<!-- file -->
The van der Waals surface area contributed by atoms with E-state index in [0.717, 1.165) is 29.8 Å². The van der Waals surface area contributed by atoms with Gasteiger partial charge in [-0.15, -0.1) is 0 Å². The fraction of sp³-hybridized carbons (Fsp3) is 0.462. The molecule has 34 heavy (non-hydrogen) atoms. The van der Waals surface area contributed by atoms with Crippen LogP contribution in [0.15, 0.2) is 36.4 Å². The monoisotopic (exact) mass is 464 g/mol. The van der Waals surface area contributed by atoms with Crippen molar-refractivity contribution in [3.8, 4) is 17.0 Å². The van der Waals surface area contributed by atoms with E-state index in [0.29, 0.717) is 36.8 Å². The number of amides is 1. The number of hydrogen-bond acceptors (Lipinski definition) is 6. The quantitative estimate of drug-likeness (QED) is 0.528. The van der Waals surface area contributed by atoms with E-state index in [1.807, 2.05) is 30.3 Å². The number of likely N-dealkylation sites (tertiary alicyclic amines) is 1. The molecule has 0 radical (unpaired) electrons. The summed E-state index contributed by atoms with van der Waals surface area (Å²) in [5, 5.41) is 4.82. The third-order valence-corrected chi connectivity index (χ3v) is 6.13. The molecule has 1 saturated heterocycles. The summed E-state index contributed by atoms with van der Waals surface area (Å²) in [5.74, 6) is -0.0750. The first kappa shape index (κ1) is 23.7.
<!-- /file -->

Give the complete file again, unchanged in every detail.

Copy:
The van der Waals surface area contributed by atoms with E-state index in [0.717, 1.165) is 29.8 Å². The van der Waals surface area contributed by atoms with Gasteiger partial charge in [-0.15, -0.1) is 0 Å². The fraction of sp³-hybridized carbons (Fsp3) is 0.462. The molecule has 34 heavy (non-hydrogen) atoms. The van der Waals surface area contributed by atoms with Crippen LogP contribution in [0.15, 0.2) is 36.4 Å². The monoisotopic (exact) mass is 464 g/mol. The van der Waals surface area contributed by atoms with Crippen molar-refractivity contribution in [3.8, 4) is 17.0 Å². The van der Waals surface area contributed by atoms with E-state index in [0.29, 0.717) is 36.8 Å². The number of amides is 1. The number of hydrogen-bond acceptors (Lipinski definition) is 6. The quantitative estimate of drug-likeness (QED) is 0.528. The van der Waals surface area contributed by atoms with E-state index in [1.807, 2.05) is 30.3 Å². The number of likely N-dealkylation sites (tertiary alicyclic amines) is 1. The molecule has 0 radical (unpaired) electrons. The summed E-state index contributed by atoms with van der Waals surface area (Å²) in [5, 5.41) is 4.82. The third-order valence-corrected chi connectivity index (χ3v) is 6.13. The molecule has 1 saturated heterocycles. The summed E-state index contributed by atoms with van der Waals surface area (Å²) in [5.74, 6) is -0.0750. The first kappa shape index (κ1) is 23.7.